May 7th, 2009
In an economic catastrophe like the one the world is undergoing, the news that a federal government would spend millions of taxpayer dollars on bottled water may come as a bit of a shock. Unfortunately, that is exactly what is happening in Canada, despite the various efforts by multiple cities to ban the sales of bottled water in municipal-run buildings. Specifically, the federal government has spent more than $10 million in the last three years, and over $15 million in the last five years. All while First Nations and other areas in Canada do not receive appropriate funding for tap water treatment.
The situation Canada faces is not unlike the bottled water problem in the United States. Both nations have flawed water infrastructure and spend millions of taxpayer dollars on bottled water instead , which is an exorbitantly expensive, and unnecessary, solution. The misconception that bottled water is, by default, safer than tap water, seems to justify paying such absurd prices. The money could be far better spent improving our crumbling water infrastructure, such as through a Clean Water Trust Fund, or its Canadian equivalent in the case of our neighbor, than by funneling that money into bottled water companies.
- Sofía Baliño
Swine flu, or the H1N1 virus, has dominated every major news outlet for the past couple of weeks , and justly so. It has sickened over a thousand people, killed almost thirty, and created widespread panic that has crippled the travel industry and damaged the already floundering world economy.
Much of the chatter revolving around swine flu is whether or not it was a result of the conditions at a factory farm in Mexico owned in part by Smithfield. While there has been no definitive link established to the factory farm, this flu strain did have its genetic root in flu strains present on hog farms in the 1990s, according to virologists from the U.S. Centers for Disease Control.
If anything positive has come out of this mess, it‚ that some long-overdue attention is being paid to the potential public health impacts of industrialized livestock production. Before swine flu became a household word communities all over this country, and increasingly around the world, have been burdened with health problems caused by these polluting facilities. Read the full article…
May 5th, 2009
The bottled water fight is getting some new supporters. 12 Episcopal bishops from six Western states have recently joined together to fight bottled water and other environmental ills. Specifically, they signed a letter encouraging delegates coming to the Church‚ upcoming General Convention to not buy bottled water and choose tap instead. They also asked their Church‚ followers to vote for political candidates that support environmentally sound policies.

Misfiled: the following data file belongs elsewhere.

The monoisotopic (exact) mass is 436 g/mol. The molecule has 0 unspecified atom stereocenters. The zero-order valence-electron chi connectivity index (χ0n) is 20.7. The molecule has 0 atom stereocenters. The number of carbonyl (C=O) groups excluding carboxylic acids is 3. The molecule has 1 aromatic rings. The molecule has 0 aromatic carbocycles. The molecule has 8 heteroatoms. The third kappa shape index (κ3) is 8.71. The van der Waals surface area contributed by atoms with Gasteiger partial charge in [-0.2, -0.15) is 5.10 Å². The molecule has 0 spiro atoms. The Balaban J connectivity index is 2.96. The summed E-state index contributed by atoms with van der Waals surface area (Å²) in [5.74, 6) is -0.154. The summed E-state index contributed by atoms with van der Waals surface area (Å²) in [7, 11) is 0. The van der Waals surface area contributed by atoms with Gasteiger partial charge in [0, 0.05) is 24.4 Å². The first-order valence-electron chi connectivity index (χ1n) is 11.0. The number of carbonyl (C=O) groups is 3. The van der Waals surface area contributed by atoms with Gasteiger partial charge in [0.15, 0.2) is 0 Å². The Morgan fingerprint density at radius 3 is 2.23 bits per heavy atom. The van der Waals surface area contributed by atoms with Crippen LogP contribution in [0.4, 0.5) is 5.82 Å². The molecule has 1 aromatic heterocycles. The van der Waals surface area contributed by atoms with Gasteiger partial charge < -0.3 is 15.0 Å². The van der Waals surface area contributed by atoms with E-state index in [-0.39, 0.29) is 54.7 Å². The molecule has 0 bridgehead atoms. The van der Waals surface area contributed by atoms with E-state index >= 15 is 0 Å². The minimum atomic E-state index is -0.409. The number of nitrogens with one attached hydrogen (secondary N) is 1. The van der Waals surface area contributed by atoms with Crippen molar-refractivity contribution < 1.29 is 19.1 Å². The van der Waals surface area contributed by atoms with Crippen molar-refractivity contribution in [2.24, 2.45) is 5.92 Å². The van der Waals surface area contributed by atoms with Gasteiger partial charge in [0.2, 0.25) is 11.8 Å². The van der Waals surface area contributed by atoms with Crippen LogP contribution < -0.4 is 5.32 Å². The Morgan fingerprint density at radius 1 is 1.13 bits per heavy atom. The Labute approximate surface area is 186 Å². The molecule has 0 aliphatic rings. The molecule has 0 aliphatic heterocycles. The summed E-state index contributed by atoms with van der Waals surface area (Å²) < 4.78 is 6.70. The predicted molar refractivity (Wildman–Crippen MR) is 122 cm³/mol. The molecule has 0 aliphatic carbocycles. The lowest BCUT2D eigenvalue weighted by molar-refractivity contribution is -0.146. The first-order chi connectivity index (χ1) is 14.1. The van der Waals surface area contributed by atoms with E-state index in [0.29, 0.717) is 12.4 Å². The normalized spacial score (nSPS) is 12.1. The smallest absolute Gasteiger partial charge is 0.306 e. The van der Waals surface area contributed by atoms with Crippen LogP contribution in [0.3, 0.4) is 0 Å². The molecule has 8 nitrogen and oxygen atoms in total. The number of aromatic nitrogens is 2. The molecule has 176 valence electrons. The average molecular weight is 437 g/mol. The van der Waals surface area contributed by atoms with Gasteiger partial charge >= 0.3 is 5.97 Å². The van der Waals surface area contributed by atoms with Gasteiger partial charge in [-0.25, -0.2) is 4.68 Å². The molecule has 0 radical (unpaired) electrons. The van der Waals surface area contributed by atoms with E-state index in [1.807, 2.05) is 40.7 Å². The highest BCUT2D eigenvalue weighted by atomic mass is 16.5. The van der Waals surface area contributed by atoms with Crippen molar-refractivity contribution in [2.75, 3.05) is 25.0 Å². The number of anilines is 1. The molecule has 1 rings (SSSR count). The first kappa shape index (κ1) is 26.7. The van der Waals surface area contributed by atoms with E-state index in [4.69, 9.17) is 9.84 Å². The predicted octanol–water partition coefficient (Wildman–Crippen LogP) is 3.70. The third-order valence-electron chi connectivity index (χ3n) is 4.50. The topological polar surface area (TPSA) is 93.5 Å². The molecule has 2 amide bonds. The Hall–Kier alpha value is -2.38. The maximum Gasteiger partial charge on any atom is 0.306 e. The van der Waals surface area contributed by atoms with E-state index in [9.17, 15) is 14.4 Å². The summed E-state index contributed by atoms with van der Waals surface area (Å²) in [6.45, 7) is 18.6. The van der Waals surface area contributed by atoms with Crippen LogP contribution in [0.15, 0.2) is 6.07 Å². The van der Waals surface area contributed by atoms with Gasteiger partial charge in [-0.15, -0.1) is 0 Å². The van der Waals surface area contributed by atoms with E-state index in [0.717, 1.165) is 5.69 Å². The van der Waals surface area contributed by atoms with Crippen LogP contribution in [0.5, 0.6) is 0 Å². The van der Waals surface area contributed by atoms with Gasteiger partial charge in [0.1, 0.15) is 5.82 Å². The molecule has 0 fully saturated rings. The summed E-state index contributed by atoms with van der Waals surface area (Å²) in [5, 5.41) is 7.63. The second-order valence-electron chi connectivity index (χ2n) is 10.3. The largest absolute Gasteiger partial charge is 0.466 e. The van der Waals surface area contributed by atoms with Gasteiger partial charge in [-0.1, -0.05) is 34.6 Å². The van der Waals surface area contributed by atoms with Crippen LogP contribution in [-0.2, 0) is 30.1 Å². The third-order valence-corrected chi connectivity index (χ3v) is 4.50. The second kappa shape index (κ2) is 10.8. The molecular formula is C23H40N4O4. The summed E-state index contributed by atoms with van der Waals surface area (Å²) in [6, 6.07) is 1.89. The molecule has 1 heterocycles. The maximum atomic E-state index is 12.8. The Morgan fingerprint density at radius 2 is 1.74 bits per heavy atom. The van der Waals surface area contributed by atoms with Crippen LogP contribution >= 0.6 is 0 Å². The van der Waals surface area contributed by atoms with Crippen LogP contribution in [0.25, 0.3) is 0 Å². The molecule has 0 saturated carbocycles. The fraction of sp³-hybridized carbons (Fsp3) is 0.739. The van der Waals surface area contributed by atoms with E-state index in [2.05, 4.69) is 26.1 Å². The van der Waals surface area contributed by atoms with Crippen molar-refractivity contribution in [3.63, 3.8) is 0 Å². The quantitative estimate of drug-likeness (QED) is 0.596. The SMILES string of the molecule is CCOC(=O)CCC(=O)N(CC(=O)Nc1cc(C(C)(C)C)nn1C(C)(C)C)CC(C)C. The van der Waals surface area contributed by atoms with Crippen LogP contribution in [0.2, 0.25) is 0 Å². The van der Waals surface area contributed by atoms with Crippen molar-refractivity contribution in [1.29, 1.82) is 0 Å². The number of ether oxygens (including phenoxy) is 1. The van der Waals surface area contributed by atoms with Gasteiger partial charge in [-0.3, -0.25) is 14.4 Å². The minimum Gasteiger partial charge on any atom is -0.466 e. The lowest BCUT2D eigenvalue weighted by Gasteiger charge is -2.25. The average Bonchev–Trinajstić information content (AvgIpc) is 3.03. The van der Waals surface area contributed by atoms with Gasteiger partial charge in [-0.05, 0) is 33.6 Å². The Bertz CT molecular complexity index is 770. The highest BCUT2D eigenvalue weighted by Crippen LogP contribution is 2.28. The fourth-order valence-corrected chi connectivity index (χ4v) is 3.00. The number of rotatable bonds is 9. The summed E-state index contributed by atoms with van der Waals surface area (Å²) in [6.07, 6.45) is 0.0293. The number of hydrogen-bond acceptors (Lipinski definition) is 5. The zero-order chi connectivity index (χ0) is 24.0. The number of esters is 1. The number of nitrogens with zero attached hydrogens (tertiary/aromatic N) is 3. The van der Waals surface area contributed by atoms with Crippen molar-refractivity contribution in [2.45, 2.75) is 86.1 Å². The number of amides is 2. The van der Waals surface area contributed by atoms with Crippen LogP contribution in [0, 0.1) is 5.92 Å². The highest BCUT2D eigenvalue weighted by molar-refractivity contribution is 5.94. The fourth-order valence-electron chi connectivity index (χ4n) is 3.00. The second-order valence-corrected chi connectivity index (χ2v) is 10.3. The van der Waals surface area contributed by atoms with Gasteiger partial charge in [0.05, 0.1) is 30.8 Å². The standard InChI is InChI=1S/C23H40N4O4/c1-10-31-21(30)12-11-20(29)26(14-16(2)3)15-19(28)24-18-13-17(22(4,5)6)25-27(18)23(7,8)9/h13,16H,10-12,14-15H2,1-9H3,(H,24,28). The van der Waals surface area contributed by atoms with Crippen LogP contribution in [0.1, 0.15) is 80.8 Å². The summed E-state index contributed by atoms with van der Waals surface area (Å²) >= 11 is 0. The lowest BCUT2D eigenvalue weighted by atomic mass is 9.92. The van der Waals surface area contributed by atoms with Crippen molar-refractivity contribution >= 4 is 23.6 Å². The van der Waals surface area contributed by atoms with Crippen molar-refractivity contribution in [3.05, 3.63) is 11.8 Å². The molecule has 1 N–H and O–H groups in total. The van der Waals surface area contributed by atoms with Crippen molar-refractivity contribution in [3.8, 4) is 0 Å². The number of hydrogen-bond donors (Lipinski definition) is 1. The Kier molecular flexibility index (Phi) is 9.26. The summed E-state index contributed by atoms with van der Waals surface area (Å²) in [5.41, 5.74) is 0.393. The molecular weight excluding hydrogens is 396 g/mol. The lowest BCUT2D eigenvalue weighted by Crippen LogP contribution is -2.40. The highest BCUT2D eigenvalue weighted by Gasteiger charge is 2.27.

The Episcopal Church is not the only religious group appealing to its followers , this past Lent, some Italian dioceses of the Catholic Church also urged people to give up bottled water during the 40-day period. The initiative of these Churches is admirable and should be taken on by other communities to correct the various misconceptions associated with bottled water. Read the full article…
May 4th, 2009
Last week, Food & Water Watch launched a new online interactive tool for you to learn more about where your produce is coming from. The tool is called the “Global Grocer,” and it was inspired by a recent Food & Water Watch report entitled The Poisoned Fruit of American Trade Policy.
Why is it so important to know where your produce is coming from? It’s because, as discussed in the report, Americans are now buying more imported produce than ever before. The concern with that comes from some countries not having equivalent food safety standards, combined with the Food & Drug Administration inspecting less than one percent of food shipments coming into the country. In addition, country-of-origin labeling rules have enough loopholes in them that much of this produce goes unlabeled.
So what exactly is the “Global Grocer”? It is a virtual supermarket, in which you can fill your shopping cart with a variety of fruits and vegetables, and then learn the probabilities of those products being imported and where from. In other words, it is a fun and informative way to learn about food safety, and find out which are the smart decisions to make while shopping for produce.
To give the “Global Grocer” a test drive, you can check it out here. We would also like to thank Poccuo, a local Washington, DC company, for helping us put this project together. Enjoy!
- Food & Water Watch
May 1st, 2009